This Day That Age
dated December 7, 1951: Pak. halts Indian plane to Kabul
A maiden Indian commercial flight from Ahmedabad to Kabul in Afghanistan, was interrupted on the 5th, with the plane's being stopped and detained for ten hours in Karachi airport by the Pakistan government. The flight had to be given up. The Dakota aircraft, belonging to the Himalayan Aviation Company, was later released by the authorities to return to India. Among the passengers was Col. M. K. Lal, Military Attache (designate) to the Indian Embassy in Kabul. New Delhi protested strongly against the unjustified action by Pakistan.
India had been seeking permission to operate commercial flights through Pakistani airspace to reach Kabul. Pakistan refused to let Indian planes fly en route through its air space over the North-West Frontier Province. India then worked out an alternative route, with the flights starting from near Ahmedabad to go to Karachi, fly from there to Zahidan in Iran, and eventually reach Kabul via Kandahar in a roundabout manner. Pakistan had agreed to this proposal and a trial run was undertaken ten days earlier by Himalayan Aviation, before the first commercial flight was scheduled on the 5th.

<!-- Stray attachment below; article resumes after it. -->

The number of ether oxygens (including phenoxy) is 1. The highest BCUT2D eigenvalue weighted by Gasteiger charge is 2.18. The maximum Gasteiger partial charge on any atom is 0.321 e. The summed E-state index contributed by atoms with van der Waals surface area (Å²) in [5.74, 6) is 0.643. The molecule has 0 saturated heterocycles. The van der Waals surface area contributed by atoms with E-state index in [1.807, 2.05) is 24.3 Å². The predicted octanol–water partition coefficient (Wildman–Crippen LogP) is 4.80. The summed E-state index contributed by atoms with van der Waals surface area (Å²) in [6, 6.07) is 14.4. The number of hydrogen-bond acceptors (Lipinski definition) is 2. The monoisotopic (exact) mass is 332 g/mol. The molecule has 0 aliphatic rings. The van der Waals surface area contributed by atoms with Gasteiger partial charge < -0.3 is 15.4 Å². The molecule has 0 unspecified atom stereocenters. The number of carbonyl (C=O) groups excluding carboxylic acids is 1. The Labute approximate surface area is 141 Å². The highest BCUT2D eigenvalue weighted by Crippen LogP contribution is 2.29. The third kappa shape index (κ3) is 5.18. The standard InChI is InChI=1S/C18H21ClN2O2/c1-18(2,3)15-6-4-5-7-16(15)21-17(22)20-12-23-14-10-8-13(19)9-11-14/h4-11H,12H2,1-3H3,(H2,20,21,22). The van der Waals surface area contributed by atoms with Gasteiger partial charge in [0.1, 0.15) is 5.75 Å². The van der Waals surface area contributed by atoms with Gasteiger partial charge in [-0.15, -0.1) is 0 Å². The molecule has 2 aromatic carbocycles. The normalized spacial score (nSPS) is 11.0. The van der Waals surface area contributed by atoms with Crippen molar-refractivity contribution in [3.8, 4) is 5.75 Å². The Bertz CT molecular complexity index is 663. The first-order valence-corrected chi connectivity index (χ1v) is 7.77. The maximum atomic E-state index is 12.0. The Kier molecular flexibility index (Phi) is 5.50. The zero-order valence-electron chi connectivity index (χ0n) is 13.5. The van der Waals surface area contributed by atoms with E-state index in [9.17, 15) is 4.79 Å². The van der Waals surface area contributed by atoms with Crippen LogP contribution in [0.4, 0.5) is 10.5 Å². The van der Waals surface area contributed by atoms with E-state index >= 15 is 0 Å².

This first flight carrying five passengers and four crew landed in Karachi at 5-30 a.m. whereupon the plane was detained. Released late in the afternoon after several messages from New Delhi, it returned to Jamnagar, aborting the scheduled flight to Kabul. India held that, under the International Air Services Transit Agreement, the flight to Kabul should have been allowed to proceed onwards from Karachi, a stop only for refuelling, with no passengers or freight to be unloaded or taken aboard there.
Further, the Karachi-Zahidan sector was in regular use by Iranian Airways. Official circles in New Delhi hoped that the entire episode in Karachi was a mistake which Pakistan would rectify. If Pakistan remained adamant, it was proposed to connect India with Kabul by commercial planes going directly from Jamnagar to Zahidan in Iran, and then turning back to reach Kabul via Kandahar. In the meantime, India also planned to raise the issue before the International Civil Aviation Organisation.
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